To the extent that there is a stigma associated with being a statistician, we statisticians need to face the problem and overcome it. The future of our field depends on it.

How did you get into statistics/data science?

I definitely did not set out to become a statistician. Before I got to college, I was planning to study foreign languages. Like most undergrads, I changed my mind, and eventually I majored in biology and math. I spent a summer in college doing experimental biology, but quickly discovered that I had neither the hand-eye coordination nor the patience for lab work. When I was nearing the end of college, I wasn’t sure what was next. I wanted to go to grad school, but I didn’t want to commit to one particular area of study for the next five years and potentially for my entire career. 

I was lucky to be at Stanford and to stumble upon the Stat department there. Initially, statistics appealed to me because it was a good way to combine my interests in math and biology from the safety of a computer terminal instead of a lab bench. After spending more time in the department, I realized that if I studied statistics, I could develop a broad skill set that could be applied to a variety of areas, from cancer research to movie recommendations to the stock market.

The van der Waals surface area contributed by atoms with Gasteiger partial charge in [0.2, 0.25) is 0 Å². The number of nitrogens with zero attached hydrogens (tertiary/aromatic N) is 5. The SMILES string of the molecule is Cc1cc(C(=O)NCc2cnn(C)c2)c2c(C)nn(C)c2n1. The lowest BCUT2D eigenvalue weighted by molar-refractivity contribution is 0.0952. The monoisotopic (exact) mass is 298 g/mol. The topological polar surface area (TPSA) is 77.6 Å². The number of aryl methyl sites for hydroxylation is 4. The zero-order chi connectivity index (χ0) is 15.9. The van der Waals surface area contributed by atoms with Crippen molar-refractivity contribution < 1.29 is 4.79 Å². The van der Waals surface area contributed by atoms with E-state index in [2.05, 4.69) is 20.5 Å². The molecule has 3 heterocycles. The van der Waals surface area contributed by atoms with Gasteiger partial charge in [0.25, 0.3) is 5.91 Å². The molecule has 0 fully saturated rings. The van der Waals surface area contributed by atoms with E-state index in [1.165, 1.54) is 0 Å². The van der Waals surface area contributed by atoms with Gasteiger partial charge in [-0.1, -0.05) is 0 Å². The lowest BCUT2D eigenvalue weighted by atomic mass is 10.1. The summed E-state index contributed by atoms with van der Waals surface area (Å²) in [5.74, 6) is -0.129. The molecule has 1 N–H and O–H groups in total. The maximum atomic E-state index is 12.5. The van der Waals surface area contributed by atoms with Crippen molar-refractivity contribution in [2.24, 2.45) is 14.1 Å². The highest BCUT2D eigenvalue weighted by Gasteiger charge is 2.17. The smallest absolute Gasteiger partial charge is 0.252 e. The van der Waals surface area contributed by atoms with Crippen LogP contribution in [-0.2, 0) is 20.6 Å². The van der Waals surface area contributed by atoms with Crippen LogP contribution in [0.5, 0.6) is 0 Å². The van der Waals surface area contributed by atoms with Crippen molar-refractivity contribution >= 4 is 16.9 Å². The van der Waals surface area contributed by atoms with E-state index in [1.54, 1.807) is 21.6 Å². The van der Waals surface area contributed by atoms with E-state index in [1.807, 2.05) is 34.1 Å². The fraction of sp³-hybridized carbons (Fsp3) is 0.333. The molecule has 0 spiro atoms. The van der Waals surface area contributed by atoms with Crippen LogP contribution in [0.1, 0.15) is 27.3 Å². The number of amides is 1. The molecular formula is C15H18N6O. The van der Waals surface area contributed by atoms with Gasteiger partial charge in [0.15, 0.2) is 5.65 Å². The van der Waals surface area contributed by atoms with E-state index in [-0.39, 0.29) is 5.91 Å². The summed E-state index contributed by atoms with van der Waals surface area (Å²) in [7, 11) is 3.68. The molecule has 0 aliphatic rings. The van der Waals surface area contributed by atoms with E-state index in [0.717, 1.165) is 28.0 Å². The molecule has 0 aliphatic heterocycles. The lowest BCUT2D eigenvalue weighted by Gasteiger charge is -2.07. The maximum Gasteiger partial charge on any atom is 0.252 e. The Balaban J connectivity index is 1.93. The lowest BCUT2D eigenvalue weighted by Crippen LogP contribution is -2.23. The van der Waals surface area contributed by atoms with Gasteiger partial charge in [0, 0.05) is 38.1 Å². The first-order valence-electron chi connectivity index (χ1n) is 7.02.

What is the problem currently driving you?

My research involves the development of statistical methods for the analysis of very large data sets. Recently, I’ve been interested in better understanding networks and their applications to biology. In the past few years there has been a lot of work in the statistical community on network estimation, or graphical modeling. In parallel, biologists have been interested in taking network-based approaches to understanding large-scale biological data sets. There is a real need for these two areas of research to be brought closer together, so that statisticians can develop useful tools for rigorous network-based analysis of biological data sets.

For example, the standard approach for analyzing a gene expression data set with samples from two classes (like cancer and normal tissue) involves testing each gene for differential expression between the two classes, for instance using a two-sample t-statistic. But we know that an individual gene does not drive the differences between cancer and normal tissue; rather, sets of genes work together in pathways in order to have an effect on the phenotype. Instead of testing individual genes for differential expression, can we develop an approach to identify aspects of the gene network that are perturbed in cancer?

What are the top 3 skills you look for in a student who works with you?